A recently passed law, drafted by Village Mayor Jason West, requires violations to be fixed within 24 hours and allows the building department to issue an Order to Remedy. On the Order to Remedy, the violations that need to be fixed are listed along with the re-inspection date.
If the property owner fails to fix the violation before a re-inspection the inspector can issue a legal summons and declare the property unsuitable for occupancy. The law also allows the inspector to clear the unit of tenants immediately if they feel the violation poses an imminent threat to the health or safety of the tenants or the public.
“This law is the major tool the Village has to ensure the safety of rental properties,” West said. “And I’m hoping it will help to raise the standard of living for everyone in the village.”
Under the law, if the property is condemned “for any reason unrelated to the acts, omissions or negligence of tenant or tenant’s invitees,” the owner must provide the tenants with temporary housing at the owner’s expense.
There were enough reports of substandard living conditions in some rental properties that action needed to be taken, according to Village Trustee Tom Rocco.
Rocco said there has been a lot of public comment against the new legislation. He said that some believe the old law was enough to provide for the safety of the tenants and that some violations are not necessarily the landlord’s fault.
“The property could be inspected and then the next day a wind storm blows out a window,” Rocco said. “Does this render the property uninhabitable?”
Rocco said the landlords would still need some time to fix the issue and the imposing of a strict time limit may lead to a temporary fix that is not as safe or efficient as needed.
Local landlords and co-owners of the Groovy Blueberry, John and Amy Cohen, have advocated against this law. They said it gives too much power to the village board and the inspectors; and that rents will inevitably increase because landlords will begin to collect a “rainy day fund” to compensate for the possibility of providing for displaced tenants and paying fines to the village.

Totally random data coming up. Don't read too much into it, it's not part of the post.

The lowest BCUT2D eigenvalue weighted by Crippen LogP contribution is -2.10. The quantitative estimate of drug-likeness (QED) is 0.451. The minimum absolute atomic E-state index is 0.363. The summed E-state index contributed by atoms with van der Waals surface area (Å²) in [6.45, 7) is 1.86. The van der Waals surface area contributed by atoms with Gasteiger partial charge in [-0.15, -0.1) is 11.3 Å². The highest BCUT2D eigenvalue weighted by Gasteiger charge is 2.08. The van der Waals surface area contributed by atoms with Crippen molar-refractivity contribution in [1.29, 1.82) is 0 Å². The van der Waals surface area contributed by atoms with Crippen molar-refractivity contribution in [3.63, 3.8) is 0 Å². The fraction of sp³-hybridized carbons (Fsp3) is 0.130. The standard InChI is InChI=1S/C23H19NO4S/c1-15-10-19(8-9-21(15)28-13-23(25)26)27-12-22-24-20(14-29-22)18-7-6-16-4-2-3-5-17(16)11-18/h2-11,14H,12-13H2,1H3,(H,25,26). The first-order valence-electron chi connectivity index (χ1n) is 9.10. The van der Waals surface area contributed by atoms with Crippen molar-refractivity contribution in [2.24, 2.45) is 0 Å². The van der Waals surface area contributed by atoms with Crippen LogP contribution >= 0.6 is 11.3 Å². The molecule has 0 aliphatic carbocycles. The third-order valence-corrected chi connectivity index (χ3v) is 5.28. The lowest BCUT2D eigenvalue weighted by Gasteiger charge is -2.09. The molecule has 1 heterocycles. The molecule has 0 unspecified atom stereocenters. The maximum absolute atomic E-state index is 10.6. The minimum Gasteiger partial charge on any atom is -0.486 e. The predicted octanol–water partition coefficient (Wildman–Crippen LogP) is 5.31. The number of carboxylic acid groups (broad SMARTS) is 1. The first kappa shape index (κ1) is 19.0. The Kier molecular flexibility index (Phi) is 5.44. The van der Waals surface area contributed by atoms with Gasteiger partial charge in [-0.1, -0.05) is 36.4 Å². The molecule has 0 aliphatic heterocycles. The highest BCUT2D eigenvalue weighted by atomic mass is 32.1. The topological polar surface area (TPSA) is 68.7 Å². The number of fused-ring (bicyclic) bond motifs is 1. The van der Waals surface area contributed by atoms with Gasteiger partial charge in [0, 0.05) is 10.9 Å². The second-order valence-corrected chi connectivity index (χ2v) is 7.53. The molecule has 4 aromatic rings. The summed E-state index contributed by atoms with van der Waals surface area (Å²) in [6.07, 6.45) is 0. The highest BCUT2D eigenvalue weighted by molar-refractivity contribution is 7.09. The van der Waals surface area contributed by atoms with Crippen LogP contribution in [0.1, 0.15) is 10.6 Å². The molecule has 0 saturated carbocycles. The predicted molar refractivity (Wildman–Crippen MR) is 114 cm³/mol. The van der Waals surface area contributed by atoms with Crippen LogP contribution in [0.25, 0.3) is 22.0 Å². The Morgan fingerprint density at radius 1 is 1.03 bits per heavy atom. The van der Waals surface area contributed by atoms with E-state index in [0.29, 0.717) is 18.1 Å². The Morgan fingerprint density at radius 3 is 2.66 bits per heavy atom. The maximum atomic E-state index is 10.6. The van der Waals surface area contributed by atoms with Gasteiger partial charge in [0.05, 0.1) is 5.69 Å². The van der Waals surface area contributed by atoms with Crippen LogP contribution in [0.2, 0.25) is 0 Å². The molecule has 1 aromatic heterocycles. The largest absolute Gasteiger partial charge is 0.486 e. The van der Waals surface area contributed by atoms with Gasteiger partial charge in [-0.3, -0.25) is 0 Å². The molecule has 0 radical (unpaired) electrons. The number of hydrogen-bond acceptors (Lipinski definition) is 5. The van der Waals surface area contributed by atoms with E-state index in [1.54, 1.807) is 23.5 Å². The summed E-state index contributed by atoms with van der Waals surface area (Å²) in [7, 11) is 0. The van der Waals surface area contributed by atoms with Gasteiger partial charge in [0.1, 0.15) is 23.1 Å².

“They don’t have set fines,” Amy Cohen said. “The fines are determined by the inspector and so the fine for one landlord whom the inspector likes could be $50 and the fine for another could be $500.”
Amy Cohen, who is currently a candidate in the Villages Mayoral elections, also said there is not enough time given to remedy violations caused by nature, because they are not something that can often be fixed in a day.
But for now, many student tenants are more worried about the quality of their apartments and the willingness of their landlords to fix problems quickly.
When Walsh contacted her landlord about the fleas she got an answer she could not accept: the fleas were from the cat.
The gray and white cat, Walsh said, lives strictly indoors and has been receiving flea medicine every month since she was adopted. Walsh persisted and after a fourth bombing by an exterminator, the fleas were finally gone.